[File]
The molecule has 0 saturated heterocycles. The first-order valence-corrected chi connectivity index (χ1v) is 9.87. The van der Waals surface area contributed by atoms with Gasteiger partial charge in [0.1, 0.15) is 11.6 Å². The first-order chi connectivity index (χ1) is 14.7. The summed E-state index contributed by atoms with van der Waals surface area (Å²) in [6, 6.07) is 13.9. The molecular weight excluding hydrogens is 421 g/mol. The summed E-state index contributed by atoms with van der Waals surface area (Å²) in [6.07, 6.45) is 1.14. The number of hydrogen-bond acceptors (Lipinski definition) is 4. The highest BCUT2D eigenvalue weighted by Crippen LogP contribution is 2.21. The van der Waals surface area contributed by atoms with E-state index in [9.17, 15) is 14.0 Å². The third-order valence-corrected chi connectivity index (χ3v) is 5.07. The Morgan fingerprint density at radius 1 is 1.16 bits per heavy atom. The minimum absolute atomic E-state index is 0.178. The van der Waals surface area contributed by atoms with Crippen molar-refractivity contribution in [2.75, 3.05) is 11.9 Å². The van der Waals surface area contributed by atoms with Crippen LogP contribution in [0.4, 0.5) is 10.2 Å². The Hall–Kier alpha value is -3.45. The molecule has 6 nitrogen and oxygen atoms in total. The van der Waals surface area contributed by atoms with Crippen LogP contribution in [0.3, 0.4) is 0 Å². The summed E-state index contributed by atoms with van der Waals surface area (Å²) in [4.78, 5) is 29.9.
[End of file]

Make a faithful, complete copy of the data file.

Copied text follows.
The molecule has 0 saturated heterocycles. The first-order valence-corrected chi connectivity index (χ1v) is 9.87. The van der Waals surface area contributed by atoms with Gasteiger partial charge in [0.1, 0.15) is 11.6 Å². The first-order chi connectivity index (χ1) is 14.7. The summed E-state index contributed by atoms with van der Waals surface area (Å²) in [6, 6.07) is 13.9. The molecular weight excluding hydrogens is 421 g/mol. The summed E-state index contributed by atoms with van der Waals surface area (Å²) in [6.07, 6.45) is 1.14. The number of hydrogen-bond acceptors (Lipinski definition) is 4. The highest BCUT2D eigenvalue weighted by Crippen LogP contribution is 2.21. The van der Waals surface area contributed by atoms with E-state index in [9.17, 15) is 14.0 Å². The third-order valence-corrected chi connectivity index (χ3v) is 5.07. The Morgan fingerprint density at radius 1 is 1.16 bits per heavy atom. The minimum absolute atomic E-state index is 0.178. The van der Waals surface area contributed by atoms with Crippen molar-refractivity contribution in [2.75, 3.05) is 11.9 Å². The van der Waals surface area contributed by atoms with Crippen LogP contribution in [0.4, 0.5) is 10.2 Å². The Hall–Kier alpha value is -3.45. The molecule has 6 nitrogen and oxygen atoms in total. The van der Waals surface area contributed by atoms with Crippen LogP contribution in [0.3, 0.4) is 0 Å². The summed E-state index contributed by atoms with van der Waals surface area (Å²) in [4.78, 5) is 29.9.